Mor Harchol-Balter

Associate Professor – CS Courtesy Professor – ECE
Department Electrical and Computer Engineering
Telephone (412)-268-7893
Fax (412)-268-5576

Research Interests

I am interested in the performance analysis and design of computer systems, particularly distributed systems. I work on finding analytical models which capture the important characteristics of a computer system and allow me to redesign the system to improve its performance.

I believe that many fundamental conventional wisdoms on which we base system designs are not well understood and sometimes false, leading to inferior designs. One problem is that many of our existing beliefs stem from analysis which is based on Markovian workloads (exponentially-distributed job sizes). However today's measured workloads show much greater variability in job sizes than previously assumed and furthermore show heavy tails. In light of current empirical measurements, my research challenges existing age-old heuristics. Here are just a few examples:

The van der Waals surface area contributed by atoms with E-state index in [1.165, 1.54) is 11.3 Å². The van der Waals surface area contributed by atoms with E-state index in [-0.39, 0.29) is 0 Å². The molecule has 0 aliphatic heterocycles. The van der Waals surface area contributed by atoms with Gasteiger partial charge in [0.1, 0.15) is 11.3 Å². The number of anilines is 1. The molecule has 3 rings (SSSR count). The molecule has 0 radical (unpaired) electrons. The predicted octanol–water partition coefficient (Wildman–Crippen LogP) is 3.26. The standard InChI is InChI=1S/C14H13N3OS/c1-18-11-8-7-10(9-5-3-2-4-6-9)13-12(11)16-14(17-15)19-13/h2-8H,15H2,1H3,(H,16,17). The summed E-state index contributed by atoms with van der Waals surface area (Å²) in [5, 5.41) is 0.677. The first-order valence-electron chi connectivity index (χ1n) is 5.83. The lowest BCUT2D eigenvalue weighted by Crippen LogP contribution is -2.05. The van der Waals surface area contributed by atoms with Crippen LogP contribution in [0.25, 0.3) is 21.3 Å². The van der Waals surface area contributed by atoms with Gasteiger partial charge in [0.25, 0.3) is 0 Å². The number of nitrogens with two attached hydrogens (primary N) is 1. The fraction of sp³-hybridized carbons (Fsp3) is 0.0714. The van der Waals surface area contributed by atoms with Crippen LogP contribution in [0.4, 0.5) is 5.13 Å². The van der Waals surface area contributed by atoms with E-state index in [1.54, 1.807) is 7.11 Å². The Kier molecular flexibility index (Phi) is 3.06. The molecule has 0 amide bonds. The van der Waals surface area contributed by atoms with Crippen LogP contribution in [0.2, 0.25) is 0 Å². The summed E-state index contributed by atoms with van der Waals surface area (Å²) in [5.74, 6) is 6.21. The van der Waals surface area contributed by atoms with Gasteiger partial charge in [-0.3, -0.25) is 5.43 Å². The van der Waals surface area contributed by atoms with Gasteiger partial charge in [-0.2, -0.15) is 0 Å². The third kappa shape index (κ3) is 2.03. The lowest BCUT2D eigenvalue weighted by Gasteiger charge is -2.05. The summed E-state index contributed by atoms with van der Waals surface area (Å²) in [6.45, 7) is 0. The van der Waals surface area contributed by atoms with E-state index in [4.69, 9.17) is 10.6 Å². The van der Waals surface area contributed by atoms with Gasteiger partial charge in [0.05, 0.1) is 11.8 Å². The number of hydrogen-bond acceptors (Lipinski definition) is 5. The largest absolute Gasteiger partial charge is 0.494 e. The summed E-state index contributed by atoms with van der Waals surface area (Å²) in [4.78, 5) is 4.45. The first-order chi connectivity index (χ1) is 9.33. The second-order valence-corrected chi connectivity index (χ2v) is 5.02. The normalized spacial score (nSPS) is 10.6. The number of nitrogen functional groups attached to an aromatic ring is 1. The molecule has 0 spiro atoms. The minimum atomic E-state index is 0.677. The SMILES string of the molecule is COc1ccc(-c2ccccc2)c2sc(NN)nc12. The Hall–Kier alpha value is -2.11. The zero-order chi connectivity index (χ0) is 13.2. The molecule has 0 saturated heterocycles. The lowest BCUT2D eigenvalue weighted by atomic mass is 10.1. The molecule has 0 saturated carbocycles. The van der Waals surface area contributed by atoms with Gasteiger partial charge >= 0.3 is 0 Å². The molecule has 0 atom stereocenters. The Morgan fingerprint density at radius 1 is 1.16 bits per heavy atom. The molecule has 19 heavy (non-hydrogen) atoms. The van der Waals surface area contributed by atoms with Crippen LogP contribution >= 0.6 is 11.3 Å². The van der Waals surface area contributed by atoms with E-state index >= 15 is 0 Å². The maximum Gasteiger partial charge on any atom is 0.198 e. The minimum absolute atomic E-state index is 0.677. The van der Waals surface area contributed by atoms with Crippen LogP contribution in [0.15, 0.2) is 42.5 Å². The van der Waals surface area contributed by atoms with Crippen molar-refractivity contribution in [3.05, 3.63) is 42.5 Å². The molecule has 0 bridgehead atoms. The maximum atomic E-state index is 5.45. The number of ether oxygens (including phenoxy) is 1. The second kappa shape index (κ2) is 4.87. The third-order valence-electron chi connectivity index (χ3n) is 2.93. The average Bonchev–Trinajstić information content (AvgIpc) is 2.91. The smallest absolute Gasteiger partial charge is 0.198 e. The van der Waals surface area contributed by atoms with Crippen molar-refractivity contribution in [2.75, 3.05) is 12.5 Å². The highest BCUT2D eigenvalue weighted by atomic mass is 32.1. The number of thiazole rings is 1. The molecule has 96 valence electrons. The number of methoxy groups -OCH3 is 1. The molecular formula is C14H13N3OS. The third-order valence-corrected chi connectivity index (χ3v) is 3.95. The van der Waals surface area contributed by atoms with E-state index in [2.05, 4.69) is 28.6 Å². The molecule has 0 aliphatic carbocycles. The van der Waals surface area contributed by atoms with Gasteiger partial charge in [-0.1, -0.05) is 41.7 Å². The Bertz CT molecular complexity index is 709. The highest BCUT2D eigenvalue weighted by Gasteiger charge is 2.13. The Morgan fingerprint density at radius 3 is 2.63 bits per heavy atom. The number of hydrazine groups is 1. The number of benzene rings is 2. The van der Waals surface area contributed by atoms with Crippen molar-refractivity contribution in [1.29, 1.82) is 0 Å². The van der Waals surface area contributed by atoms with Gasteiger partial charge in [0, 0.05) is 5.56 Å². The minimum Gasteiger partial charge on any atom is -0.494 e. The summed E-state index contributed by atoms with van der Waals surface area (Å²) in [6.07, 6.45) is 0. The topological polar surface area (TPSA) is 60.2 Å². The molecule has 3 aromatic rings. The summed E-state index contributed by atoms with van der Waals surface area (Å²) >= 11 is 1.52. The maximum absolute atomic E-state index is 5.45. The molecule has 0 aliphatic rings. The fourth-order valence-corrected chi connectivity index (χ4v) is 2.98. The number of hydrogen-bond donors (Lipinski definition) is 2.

• Thousands of "load balancing" heuristics do exactly that -- they aim to balance the load among the existing hosts. But who said that's necessarily a good thing?
  • Migration policies for networks of workstations and for distributed servers direct jobs to the host with least load. That seems good from the job's perspective, but is it best for the system overall?
  • Given a choice between a single machine with speed s, or n identical machines each with speed s/n, which would you choose?
  • Migrating active jobs is generally considered too expensive. Killing jobs midway through execution and restarting them from scratch later is even worse! Says who?
  • Ever notice that the "proven best" scheduling policies like Shortest-Remaining-Processing-Time-First (SRPT) are never used in practice? There's a fear that the big jobs will starve. Is this true?

Problem areas I currently work in include: Web server design and implementation, queuing theory, scheduling and resource allocation, analysis under heavy-tailed workloads, routing and scheduling in networks.

In the News

  • SAFARI/CALCM Paper Published in IEEE Micro's Top Picks
  • Mor Harchol-Balter Receives Anna McCandless Chair
  •  Mor  Harchol-Balter

    Research Area

    Computer Systems


    Scheduling of computer systems, workload characterization, heavy-tailed distributions


    PhD, 1996
    Cognitive Science
    University of California, Berkeley